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Email: kreichar(@)

Phone: (919) 962-3353

Fax: (919) 962-1613

Office: 301 Alumni Building

Area of Interest:

Gender, ethnicity and class; coalition building and dispute resolution; organizational anthropology; political economy and economic anthropology; environmental activism and community organizing; negotiation and conflict management; applied anthropology; United States


Ph.D. Northwestern, 2000

Research & Activities:

Classes Taught

Introduction to Cultural Anthropology
Urban Anthropology
Applied Anthropology
Ethnographic Field Methods
Contemporary American Culture
Anthropology of Terrorism
Principles of Management
Industrial Relations
Business and Industrial Anthropology

Research Background

My research background is multi-disciplinary, and includes such diverse areas as cross-cultural political economic perspectives on organizational change and dispute resolution, labor and industrial relations, community coalition building, gender and work/family issues, and ethnohistorical approaches to the study of unions, labor organization and extractive industry in the United States. While I draw upon many different social and economic theories and frameworks in my research, I have been continuing to develop ethnographic and anthropological techniques for the study of work relations and culture change. While traditional laboratory methods utilized by industrial psychologists and scholars of organization behavior often focus on one-time resource distributions, my ongoing research illustrates the many ways in which other parties intervene and complicate social situations of conflict during the evolution of a given labor dispute cycle. Much of my recent work focuses on the interaction of cultural variables in dispute resolution dynamics, thus recognizing the individual histories of conflicts and the institutionalized processes that ultimately shape the outcomes of resource negotiations.

Present Research

My previous work demonstrated that women were indeed an integral part of the collective bargaining process in highly gendered extractive industries. Tangible outcomes of various labor disputes clearly depended on community involvement and women’s activities, and I rely on these findings as the foundation of my new research project in southern West Virginia, completed in 2003. Given the substantial sociological and historical literature that calls into question the dichotomy between women’s (“domestic”) and men’s (“public”) spheres of activity, women’s roles in coal communities cannot be conflated into a universal set of tasks performed by all women at all times as a means to the same ends. By the same token, racial and ethnic divisions serve to further splinter the interests of members of coal communities. I have gleaned new forms of information from life history interviews and participant observation by conducting an ethnographic study among black women in southern West Virginia to evaluate their multifarious interests and differing strategies for participating in labor conflicts associated with the coal industry. In this project, I collected and analyzed narratives from black women who have been affected by these conflicts and have specific strategies of coping with these disputes. The results of my research contribute to a greater understanding of community dynamics at the nexus of race, gender and class during industrial conflicts in Appalachia today. Ethnographic information collected from both this project and previous work will be compiled in a book entitled Engendering Alliances, which will be completed in late 2003 and is tentatively contracted for publication by Ohio University Press.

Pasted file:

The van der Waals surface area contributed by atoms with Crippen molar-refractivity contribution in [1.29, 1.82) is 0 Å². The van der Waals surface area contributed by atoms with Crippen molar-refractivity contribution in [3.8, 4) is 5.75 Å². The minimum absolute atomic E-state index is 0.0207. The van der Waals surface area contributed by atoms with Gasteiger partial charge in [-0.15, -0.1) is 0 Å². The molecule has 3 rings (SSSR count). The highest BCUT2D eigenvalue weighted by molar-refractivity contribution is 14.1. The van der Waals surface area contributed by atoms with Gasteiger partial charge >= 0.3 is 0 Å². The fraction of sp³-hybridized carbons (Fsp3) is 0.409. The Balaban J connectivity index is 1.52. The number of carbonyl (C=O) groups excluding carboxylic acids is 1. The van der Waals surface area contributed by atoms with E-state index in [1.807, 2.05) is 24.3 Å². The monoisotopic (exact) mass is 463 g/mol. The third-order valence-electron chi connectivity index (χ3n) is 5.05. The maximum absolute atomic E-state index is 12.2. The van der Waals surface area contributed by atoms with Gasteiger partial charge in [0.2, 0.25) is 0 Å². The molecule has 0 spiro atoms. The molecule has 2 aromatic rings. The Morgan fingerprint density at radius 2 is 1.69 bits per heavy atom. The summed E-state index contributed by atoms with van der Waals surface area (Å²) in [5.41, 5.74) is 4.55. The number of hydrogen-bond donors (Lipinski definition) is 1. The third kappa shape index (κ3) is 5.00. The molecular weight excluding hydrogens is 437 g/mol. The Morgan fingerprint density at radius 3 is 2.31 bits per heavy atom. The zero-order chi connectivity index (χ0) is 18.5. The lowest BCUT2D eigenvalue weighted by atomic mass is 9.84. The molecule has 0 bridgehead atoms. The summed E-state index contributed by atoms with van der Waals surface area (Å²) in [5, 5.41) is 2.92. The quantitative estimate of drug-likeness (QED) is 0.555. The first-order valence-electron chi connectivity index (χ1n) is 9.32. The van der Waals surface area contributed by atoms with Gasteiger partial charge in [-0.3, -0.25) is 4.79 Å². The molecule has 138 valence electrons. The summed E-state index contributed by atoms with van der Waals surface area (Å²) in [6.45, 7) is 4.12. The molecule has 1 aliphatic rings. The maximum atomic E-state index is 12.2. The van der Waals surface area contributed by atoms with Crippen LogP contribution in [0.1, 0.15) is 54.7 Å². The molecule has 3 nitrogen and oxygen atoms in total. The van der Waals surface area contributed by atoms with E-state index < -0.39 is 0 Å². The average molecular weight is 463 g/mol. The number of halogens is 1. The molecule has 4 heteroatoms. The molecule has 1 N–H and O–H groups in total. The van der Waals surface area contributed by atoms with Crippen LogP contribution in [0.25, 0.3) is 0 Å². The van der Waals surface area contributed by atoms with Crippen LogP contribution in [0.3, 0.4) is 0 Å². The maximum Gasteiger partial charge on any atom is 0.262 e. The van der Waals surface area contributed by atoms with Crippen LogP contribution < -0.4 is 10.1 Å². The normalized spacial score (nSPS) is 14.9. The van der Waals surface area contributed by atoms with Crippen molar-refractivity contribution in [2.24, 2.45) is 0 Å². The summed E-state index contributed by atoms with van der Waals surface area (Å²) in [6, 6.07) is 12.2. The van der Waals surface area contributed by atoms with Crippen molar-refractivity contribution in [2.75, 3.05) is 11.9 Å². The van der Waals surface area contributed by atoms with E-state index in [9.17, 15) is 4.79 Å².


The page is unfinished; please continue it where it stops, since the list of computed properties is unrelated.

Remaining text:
Selected Publications:

2003; “We’re to Stand Side by Side: Household Production and Women’s Work in Rural Mining Communities.” Labor (Volume 20 of the Society for Economic Anthropology Monograph Series).

2001; “Narrating Conflict: Women and Industrial Disputes in Southern West Virginia.” Journal of Appalachian Studies 7 (1): 6-18, Spring 2001.

1999; “Broadening the Evaluation of Dispute Resolution: Context and Relationships Over Time” (with M. Sacks and T. Profitt). Negotiation Journal 15 (4): 339-345, October 1999.

1999; We Walk the Line: Women and Industrial Conflict in Southern West Virginia (with E. Egensteiner). © Ground Floor Productions.

1998; “Women and Industrial Conflict: Strategies of Dispute Resolution in Southern West Virginia Coal Communities.” Working Paper No. 183 (May), Dispute Resolution Research Center, J.L. Kellogg Graduate School of Management, Northwestern University.